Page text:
Dare County Board of Commissioners (BOC) Chairman Bob Woodard summarized the highlights of 2021 and outlined what’s to come in the year ahead during the annual ‘State of the County’ presentation on Wednesday January 19.
Held virtually for the second year in a row, Woodard began by providing an overview of the county’s accomplishments over the past year before delving deeper into upcoming projects planned for 2022.
Highlights from 2021 included the following Dare County statistics and initiatives:
- Total visitor spending in Dare County was $1.4 billion, making Dare County the fourth largest tourist destination in the state of North Carolina.
- Rental companies in the Outer Banks were also incredibly busy last year and saw occupancy rates approaching 100%. Due to these high occupancy rates, Dare County’s occupancy tax increased more than 50% for the fiscal year, for the second consecutive year.
- Dare County also had a high rate of vaccinations in 2021. 71% of the county’s population is now fully vaccinated.
- Dare County hosted a total of 52 vaccination clinics, fully vaccinating a total of 25,039 people.
- In March, the county officially completed construction of the new Dare County Animal Shelter. “This facility is a huge improvement over the one at Driftwood Drive,” Woodard said.
- Construction of the $18 million Academic Building for the College of the Albemarle (which has been underway since 2020) is now 91% complete and the building is expected to be in use for the fall 2022 semester.
- Dare County also completed construction of the two-lane boat launch at Rodanthe in 2021, through a partnership with the Wildlife Resources Commission. After several months of construction, a two-lane landing stage was built on the site with parking for approximately 14 to 16 vehicles, including boat trailers.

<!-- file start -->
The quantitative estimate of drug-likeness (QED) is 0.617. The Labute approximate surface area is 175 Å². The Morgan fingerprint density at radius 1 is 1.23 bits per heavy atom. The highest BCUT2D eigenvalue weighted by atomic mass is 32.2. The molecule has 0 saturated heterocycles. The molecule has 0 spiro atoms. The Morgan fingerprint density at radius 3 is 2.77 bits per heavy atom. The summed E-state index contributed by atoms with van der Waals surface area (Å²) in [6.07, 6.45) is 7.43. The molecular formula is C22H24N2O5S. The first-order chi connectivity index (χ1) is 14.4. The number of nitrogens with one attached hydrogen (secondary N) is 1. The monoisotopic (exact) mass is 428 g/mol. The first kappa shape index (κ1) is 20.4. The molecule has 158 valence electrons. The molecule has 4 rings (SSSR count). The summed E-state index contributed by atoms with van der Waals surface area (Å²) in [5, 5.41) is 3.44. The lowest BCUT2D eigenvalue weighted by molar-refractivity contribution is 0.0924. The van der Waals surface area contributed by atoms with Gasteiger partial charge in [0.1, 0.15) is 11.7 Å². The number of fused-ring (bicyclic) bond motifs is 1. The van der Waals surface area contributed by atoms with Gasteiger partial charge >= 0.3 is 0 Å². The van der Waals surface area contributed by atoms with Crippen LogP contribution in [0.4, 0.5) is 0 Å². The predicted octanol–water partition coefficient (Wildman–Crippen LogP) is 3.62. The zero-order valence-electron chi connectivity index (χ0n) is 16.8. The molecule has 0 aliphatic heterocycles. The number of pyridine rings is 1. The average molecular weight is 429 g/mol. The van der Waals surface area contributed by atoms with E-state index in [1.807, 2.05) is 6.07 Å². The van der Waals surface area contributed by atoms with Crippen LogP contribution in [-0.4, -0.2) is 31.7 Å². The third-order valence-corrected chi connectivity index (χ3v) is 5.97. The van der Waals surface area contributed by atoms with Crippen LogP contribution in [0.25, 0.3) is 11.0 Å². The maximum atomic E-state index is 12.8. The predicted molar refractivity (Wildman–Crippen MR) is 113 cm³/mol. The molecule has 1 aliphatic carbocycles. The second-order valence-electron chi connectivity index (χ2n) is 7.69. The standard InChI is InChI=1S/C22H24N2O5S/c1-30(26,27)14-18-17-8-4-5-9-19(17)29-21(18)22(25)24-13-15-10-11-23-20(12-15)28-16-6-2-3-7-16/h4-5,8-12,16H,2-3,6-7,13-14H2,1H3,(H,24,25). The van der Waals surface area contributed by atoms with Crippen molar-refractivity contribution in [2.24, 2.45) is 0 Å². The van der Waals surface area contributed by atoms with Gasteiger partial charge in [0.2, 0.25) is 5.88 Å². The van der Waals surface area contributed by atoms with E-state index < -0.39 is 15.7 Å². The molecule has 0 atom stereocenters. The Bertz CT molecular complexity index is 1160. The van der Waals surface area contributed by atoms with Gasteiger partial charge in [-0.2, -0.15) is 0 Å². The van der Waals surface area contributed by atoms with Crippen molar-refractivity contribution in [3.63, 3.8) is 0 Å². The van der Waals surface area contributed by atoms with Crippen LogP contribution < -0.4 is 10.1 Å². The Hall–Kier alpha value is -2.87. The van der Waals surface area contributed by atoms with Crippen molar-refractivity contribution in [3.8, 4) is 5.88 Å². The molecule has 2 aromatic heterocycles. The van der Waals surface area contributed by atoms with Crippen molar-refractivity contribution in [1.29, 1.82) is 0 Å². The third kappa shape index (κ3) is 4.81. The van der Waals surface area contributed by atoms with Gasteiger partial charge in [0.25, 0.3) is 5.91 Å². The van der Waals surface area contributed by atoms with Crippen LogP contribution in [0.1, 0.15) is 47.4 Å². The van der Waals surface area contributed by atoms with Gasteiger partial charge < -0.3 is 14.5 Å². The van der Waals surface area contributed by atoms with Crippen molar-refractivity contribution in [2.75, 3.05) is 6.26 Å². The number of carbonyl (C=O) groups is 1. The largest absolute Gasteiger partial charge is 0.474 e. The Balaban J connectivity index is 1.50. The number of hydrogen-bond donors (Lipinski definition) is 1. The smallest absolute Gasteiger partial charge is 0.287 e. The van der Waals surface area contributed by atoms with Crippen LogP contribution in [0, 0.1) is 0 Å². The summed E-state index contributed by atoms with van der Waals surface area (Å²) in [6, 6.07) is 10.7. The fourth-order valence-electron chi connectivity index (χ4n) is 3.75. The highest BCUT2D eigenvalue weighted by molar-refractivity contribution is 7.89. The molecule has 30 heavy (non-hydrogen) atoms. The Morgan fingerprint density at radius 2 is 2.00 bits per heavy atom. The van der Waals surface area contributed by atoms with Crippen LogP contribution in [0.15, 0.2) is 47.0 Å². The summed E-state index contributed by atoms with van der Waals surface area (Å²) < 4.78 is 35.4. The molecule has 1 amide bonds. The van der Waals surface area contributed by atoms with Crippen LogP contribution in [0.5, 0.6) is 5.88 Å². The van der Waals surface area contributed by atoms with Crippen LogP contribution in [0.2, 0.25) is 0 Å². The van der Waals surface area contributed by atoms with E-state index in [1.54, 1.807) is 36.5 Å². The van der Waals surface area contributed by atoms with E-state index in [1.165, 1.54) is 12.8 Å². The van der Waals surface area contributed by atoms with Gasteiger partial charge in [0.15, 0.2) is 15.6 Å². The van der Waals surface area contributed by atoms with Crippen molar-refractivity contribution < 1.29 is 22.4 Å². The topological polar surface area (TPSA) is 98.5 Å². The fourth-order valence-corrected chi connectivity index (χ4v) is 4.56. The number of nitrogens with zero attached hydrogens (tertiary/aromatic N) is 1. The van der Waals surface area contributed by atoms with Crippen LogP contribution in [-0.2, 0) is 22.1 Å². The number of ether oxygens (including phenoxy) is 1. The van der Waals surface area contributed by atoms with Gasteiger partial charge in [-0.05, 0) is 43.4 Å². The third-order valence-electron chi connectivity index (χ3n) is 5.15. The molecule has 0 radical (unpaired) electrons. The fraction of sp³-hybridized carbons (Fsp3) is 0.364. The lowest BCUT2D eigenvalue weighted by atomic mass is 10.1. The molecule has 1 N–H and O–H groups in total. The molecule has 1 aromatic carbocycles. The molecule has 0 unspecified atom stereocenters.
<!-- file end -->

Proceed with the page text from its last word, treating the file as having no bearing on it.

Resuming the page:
- In December, Dare County received an enhanced insurance classification rating from the National Flood Insurance Program. “We went from a Class 7 to a Class 6,” Woodard said. “This means homeowners in unincorporated areas of Dare will save 20% on their flood insurance premium starting August 1 this year.”
- In early 2021, Dare County and National Park Service Superintendent David Hallac worked together to create the NC 12 Task Force. The task force brings together representatives from many different organizations who are stakeholders in the future from Hatteras’ only highway and Ocracoke Island, including National Park Service, North Carolina Department of Transportation, North Carolina Wildlife Resources Commission, US Fish and Wildlife Service. , Southern Environment Law Center, Coastal Studies Institute, Army Corps of Engineers, Division of Marine Fisheries and many more.
“The primary mission of this task force is to complete a long-term plan for NC 12 and the freeway’s vulnerable locations, i.e. hotspots,” Woodard said, noting that there are about eight hotspots along the highway, which are regularly flooded. base during storms.
While the 2021 milestones were an important part of the presentation, the majority of this year’s “state of the county” focused on the months ahead, and President Woodard spoke about the progress of several projects that should be completed in 2022.
These projects that affect Hatteras and Ocracoke Islands include the following: